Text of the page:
The importance of time for creatives

We’ve all been there — we quote on a job and then the time it ends up taking is a lot longer than expected, meaning we don’t earn as much as we should have done. Sometimes, working in the creative industry, customers expect services to be cheaper than other work, such as that in the tech realm.

But as creative workers, we shouldn’t sell ourselves short. Our work is very important, and many businesses wouldn’t survive without the creative input of graphic designers, writers, marketers and illustrators.

So don’t underestimate your time and ensure you prove to your client that your services are worth paying for.

Why it’s important not to undersell your time

If you want to work with good clients, charge what you are worth. Good customers will understand the importance of paying for quality and won’t expect you to undersell your time or charge bargain basement prices.

If you are working with someone who expects you to do a lot for very little, then consider whether you actually want to take on a client like that at all. You want to be hired by people who respect what you do and appreciate your work — and with this comes a payment that suits your level of skill.

Understanding how much a project will cost you

Sometimes creative people might not be the best at organising, but working out how much time and effort you will be spending on a project is worth the research.

When quoting for your time, make sure you mention any factors to the client that could cause the project to overrun. For example, if they don’t deliver their brief in time, or if they ask for extra revisions or a tighter deadline, ensure you mention that it could incur further costs for them

Quoting per project, rather than per hour

Although it might be difficult to when just starting out, it is often better to charge per project rather than per hour. Why? Because you can charge more and get a rate that is closer to what you feel you’re worth.

The problem with charging per hour is that if you end up taking longer to do the project work than planned, the client might not be too happy with the extra cost. Instead, if you charge a project rate right off the bat, then the client doesn’t care how long you spend on the work, as long as it gets done for the agreed price.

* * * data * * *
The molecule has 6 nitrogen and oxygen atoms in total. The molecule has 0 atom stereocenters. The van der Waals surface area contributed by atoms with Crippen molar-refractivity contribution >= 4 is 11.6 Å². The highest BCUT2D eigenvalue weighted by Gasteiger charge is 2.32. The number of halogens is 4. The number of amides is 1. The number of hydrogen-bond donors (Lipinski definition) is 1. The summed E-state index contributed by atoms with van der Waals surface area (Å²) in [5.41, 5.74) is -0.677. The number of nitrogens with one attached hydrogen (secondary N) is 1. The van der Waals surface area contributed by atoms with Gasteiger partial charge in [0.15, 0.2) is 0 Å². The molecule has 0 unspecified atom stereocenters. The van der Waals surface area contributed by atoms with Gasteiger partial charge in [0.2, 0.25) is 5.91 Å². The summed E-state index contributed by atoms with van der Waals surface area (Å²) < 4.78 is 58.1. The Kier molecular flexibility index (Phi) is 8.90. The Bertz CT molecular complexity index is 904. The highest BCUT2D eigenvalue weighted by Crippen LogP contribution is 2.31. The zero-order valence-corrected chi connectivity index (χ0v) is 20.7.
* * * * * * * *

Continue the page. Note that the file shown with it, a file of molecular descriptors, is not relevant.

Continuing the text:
For example, if you are a designer and you charge $10,000 to create a new website for a client, the client doesn’t care how long it takes you, as long as they feel they are getting $10,000’s worth of value. So, if you only spend a week designing the website but then produce something beautiful for the client, they are going to be pleased with your work, regardless of how long it took you to put it together.

What to take into account when deciding on an hourly charge out rate

If you do decide to charge by the hour, you need to consider a number of different factors to come to an agreeable rate that will work for your business. First of all, think about how much profit you want to earn throughout the year in total. Then consider how many hours you can charge for this work. Make sure you take out the hours you will be doing things that you can’t charge for such as admin, accounting, marketing and other tasks.

Next, work out how much you would need to charge per hour, considering the number of hours you plan to do paid work, and you should get an hourly rate. Then you need to add in expenses such as office rent and so on, and divvy that up across your hours too, so you can make sure you coverthose outgoings as well.

After taking all of these factors into account, you should be able to decide on an hourly rate that will suit you and your business.

Don’t be afraid to ask for what you’re worth

As creative workers, it is often easy to undervalue our worth. Because we work in the arts, sometimes people can feel it is an ‘easy’ job that doesn’t require much work. But remember — the work you do is highly skilled and there are probably few people out there who can do the job quite like you. So don’t be afraid to ask for what you’re worth.

If you need help with any costing problems, don’t forget that software like ours can help solve difficult considerations within your business — in the most cost effective way.

Original post written by David Allan-Petale